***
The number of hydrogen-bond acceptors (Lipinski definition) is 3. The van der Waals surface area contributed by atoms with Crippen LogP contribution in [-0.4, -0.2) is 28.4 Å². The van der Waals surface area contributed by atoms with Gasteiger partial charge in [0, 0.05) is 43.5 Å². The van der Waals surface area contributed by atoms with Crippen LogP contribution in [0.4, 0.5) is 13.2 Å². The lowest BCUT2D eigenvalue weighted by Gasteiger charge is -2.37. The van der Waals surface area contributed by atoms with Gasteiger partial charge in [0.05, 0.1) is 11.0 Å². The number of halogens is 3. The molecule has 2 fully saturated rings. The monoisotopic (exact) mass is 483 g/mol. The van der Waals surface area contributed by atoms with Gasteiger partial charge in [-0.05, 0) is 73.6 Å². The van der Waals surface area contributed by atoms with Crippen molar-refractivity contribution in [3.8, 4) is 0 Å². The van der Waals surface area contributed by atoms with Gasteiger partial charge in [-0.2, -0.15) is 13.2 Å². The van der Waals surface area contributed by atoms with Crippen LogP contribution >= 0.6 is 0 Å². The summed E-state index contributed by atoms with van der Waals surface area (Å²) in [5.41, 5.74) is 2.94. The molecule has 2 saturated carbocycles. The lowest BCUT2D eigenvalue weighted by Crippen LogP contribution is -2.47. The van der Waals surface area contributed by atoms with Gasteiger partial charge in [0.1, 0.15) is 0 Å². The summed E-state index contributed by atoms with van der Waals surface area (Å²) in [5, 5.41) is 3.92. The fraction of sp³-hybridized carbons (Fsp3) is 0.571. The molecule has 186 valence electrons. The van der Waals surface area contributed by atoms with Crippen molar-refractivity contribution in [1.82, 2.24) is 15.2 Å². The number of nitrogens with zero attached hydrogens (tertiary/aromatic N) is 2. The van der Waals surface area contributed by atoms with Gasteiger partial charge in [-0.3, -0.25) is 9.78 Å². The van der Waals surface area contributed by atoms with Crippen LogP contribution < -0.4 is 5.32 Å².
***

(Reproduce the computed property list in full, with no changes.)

The number of hydrogen-bond acceptors (Lipinski definition) is 3. The van der Waals surface area contributed by atoms with Crippen LogP contribution in [-0.4, -0.2) is 28.4 Å². The van der Waals surface area contributed by atoms with Gasteiger partial charge in [0, 0.05) is 43.5 Å². The van der Waals surface area contributed by atoms with Crippen LogP contribution in [0.4, 0.5) is 13.2 Å². The lowest BCUT2D eigenvalue weighted by Gasteiger charge is -2.37. The van der Waals surface area contributed by atoms with Gasteiger partial charge in [0.05, 0.1) is 11.0 Å². The number of halogens is 3. The molecule has 2 fully saturated rings. The monoisotopic (exact) mass is 483 g/mol. The van der Waals surface area contributed by atoms with Gasteiger partial charge in [-0.05, 0) is 73.6 Å². The van der Waals surface area contributed by atoms with Crippen molar-refractivity contribution in [3.8, 4) is 0 Å². The van der Waals surface area contributed by atoms with Gasteiger partial charge in [-0.2, -0.15) is 13.2 Å². The van der Waals surface area contributed by atoms with Crippen LogP contribution >= 0.6 is 0 Å². The summed E-state index contributed by atoms with van der Waals surface area (Å²) in [5.41, 5.74) is 2.94. The molecule has 2 saturated carbocycles. The lowest BCUT2D eigenvalue weighted by Crippen LogP contribution is -2.47. The van der Waals surface area contributed by atoms with Gasteiger partial charge in [0.1, 0.15) is 0 Å². The summed E-state index contributed by atoms with van der Waals surface area (Å²) in [5, 5.41) is 3.92. The fraction of sp³-hybridized carbons (Fsp3) is 0.571. The molecule has 186 valence electrons. The van der Waals surface area contributed by atoms with Crippen molar-refractivity contribution in [1.82, 2.24) is 15.2 Å². The number of nitrogens with zero attached hydrogens (tertiary/aromatic N) is 2. The van der Waals surface area contributed by atoms with Gasteiger partial charge in [-0.3, -0.25) is 9.78 Å². The van der Waals surface area contributed by atoms with Crippen LogP contribution < -0.4 is 5.32 Å².